AP/The Huffington Post Posted: 05/ 4/11 08:42 AM ET
PROVIDENCE, R.I. -- The top Republican in the Rhode Island House, who was arrested in Connecticut two weeks ago on charges of driving drunk and possessing marijuana, was voted out of his leadership position Tuesday.
Republican lawmakers decided Rep. Robert Watson will be replaced as minority leader by Rep. Brian Newberry.
Police arrested Watson at a police checkpoint in East Haven, Conn., on April 22. Watson smelled of alcohol and marijuana and performed poorly on field sobriety tests, according to a police report documenting the stop. The officer who detained him said he found a bag of marijuana and a wooden pipe in his pocket.
Watson, who is from East Greenwich, a wealthy town of 13,000 residents in the center of the state, drew criticism in February after he gave a speech to the Greater Providence Chamber of Commerce in which he said facetiously that state lawmakers had their priorities right "if you are a Guatemalan gay man who likes to gamble and smokes marijuana."
Watson declined to address the specifics of his ouster but said he plans to keep his House seat.
"I'm not going anywhere. I will continue to be the same voice that I have always been," Watson told The Associated Press. "I'm proud of the role I have played."
Fellow Republican Rep. Joseph Trillo, of Warwick, said he didn't anticipate further sanctions. He said it was up to Watson's constituents whether he survives the next election cycle.
Watson, who has served as minority leader since 1998 and was first elected to the House in 1992, said last week that he uses marijuana to treat recurring pain from a severe bout of pancreatitis, an inflammation of the pancreas, which hospitalized him last fall. However, he insisted he hadn't smoked any on the day of his arrest.
Rhode Island has a medical marijuana law, but Watson said he never sought a marijuana prescription because he wanted to keep his use private.
That explanation persuaded only two of Rhode Island's 10 House Republicans to side with him in Tuesday's vote of no confidence.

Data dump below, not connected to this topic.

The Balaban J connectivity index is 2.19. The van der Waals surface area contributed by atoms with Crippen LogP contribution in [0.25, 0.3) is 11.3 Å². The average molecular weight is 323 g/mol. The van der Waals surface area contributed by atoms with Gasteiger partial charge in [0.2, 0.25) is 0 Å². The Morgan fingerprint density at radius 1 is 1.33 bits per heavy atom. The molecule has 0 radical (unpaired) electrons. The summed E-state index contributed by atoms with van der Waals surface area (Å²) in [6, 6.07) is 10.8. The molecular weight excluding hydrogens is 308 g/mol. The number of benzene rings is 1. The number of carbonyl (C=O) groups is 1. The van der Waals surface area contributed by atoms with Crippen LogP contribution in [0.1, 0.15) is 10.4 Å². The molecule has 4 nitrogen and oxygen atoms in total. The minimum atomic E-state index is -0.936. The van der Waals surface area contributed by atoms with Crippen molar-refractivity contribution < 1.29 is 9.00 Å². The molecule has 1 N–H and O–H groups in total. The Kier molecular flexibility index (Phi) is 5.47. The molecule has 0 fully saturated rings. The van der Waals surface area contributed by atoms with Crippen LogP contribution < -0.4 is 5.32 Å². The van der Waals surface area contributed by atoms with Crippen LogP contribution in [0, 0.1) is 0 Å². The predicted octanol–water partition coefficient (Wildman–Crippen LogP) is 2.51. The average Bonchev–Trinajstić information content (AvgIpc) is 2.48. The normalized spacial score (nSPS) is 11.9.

The Providence Journal reports:
Another -- Rep. Laurence Ehrhardt -- left the room in anger after an earlier "vote of no confidence'' in Watson, stating: "I can no longer serve with the members of this caucus.
"It's a disgraceful group of people,'' Ehrhardt said. "Rep. Newberry has organized a group to overthrow Rep. Watson's leadership of this caucus. It's a dark day for the state of Rhode Island. It's a dark day for the caucus and for the Republican party....I have no wish to be associated with this group of people at this point.''
Newberry was one of six House Republicans to vote against Watson, and one was absent.
"He had illegal drugs on him in Connecticut. You can't get around that," Newberry said. "When our own leader gets involved in that - that reflects badly on us all."
A second vote, to install Newberry as the new Republican leader in the House, was 6-2, he said, with Watson casting one of the votes against him. Newberry, who is from North Smithfield, a small town in the northern part of the state, said he hopes to delegate more tasks to other members of his caucus and to reach out more often to Democrats.
On April 26, a day after reports of Watson's arrest surfaced, his House colleagues unanimously voted to retain him as minority leader.
At that point, Newberry said, none of the politicians had had "a chance to digest things."
"We hadn't even had a chance to talk to one another," Newberry said. "The safest course of action was to keep the status quo."
Watson said last week that he had consumed "several" drinks at the time of his arrest but wasn't drunk. An alcohol breath test performed at the East Haven police station determined that Watson's blood-alcohol level was 0.05, below the state's 0.08 limit. He still faces drunken-driving charges after failing the field sobriety tests.
Watson said police targeted him, adopting a more aggressive attitude once they saw a legislative ID in his wallet. East Haven police called that claim "ridiculous."
Watson was released on $500 bond. He faces a May 11 court date in Connecticut.